The door that seals the optical drives wouldn’t open for my newly-installed drive. Why not? Because a plastic trim piece on the front of the drive was too tall for the opening. Since the part wouldn’t fit out the slot even when I manually lowered the Mac Pro’s door, I had to shut down the Mac and remove the new optical drive. Not only that, but to remove the front trim piece, you have to have the drive’s tray open at least a bit. Thankfully, the drive did have a manual eject button, so a paperclip solved that problem.
Once the drive was open, removing the front trim piece is relatively easy—just slightly flex the trim piece to release the tabs, then lift, and it will separate from the tray—if you do it correctly, it will do so without breaking. I suggest doing this before installing the drive, so you can work with the drive on a solid surface. Here’s what the trim piece looks like, sitting just in front of the open drive tray:
If I get really motivated, perhaps I’ll cut out and attach a thinner piece of black plastic to finish off the front of the drawer. But I’m not taking a bet on the odds of that project getting done.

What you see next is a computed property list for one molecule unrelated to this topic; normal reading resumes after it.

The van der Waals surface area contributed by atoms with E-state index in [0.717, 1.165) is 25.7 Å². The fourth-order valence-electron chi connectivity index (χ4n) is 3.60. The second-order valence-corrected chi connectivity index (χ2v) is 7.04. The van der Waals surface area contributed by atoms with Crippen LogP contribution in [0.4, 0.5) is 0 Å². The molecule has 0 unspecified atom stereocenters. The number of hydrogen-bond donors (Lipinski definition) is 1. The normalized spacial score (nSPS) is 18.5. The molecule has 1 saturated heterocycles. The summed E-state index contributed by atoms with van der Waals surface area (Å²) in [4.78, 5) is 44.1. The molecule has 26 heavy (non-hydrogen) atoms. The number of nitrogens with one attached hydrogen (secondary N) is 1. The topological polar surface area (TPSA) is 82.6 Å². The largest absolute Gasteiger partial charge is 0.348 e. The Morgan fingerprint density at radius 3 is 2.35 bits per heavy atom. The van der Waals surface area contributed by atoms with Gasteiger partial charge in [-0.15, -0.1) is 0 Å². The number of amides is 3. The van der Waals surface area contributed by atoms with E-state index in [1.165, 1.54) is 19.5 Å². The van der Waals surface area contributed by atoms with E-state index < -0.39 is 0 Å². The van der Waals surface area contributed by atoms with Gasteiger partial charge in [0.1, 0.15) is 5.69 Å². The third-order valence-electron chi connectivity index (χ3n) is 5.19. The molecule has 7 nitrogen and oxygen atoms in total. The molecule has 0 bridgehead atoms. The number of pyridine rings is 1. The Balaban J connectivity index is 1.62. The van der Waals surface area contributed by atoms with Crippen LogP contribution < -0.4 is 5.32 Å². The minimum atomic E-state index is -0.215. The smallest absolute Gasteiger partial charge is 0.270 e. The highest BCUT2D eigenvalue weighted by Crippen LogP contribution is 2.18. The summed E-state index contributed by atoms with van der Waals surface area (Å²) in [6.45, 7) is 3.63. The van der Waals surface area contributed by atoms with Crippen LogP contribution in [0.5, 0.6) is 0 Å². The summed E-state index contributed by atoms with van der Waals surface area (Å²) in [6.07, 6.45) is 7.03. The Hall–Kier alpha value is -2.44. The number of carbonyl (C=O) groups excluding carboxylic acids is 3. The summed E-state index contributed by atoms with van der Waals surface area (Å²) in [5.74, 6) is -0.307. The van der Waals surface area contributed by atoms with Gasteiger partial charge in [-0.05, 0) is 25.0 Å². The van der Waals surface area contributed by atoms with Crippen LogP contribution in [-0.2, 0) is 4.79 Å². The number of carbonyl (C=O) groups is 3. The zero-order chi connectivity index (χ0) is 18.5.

Once I had the trim piece removed, I reassembled everything, powered it back up, and made sure the drive could now eject (it could). But what about that “not supported” statement in System Profiler? So far in my testing, that’s just not true. iDVD, iPhoto, iTunes, and iMovie all see that the system has two burners and ask me which one I’d like to use. I was also able to import a CD from either drive into iTunes, so all certainly seems to be fine. I even successfully burned a DVD+R dual layer DVD (the latest Leopard seed requires a dual-layer burner). It sure looks like this drive appears to be natively supported, despite the message to the contrary in System Profiler.
Although this may sound like it was a hard process, it really wasn’t. I probably spent a couple hours on the setup stage, and that includes the time needed for SuperDuper and the reinstall from disc that I had to do. Everything generally went quite smoothly, and I was very impressed with the precision engineering of the hard drive and optical drive bays.
Three takeaway points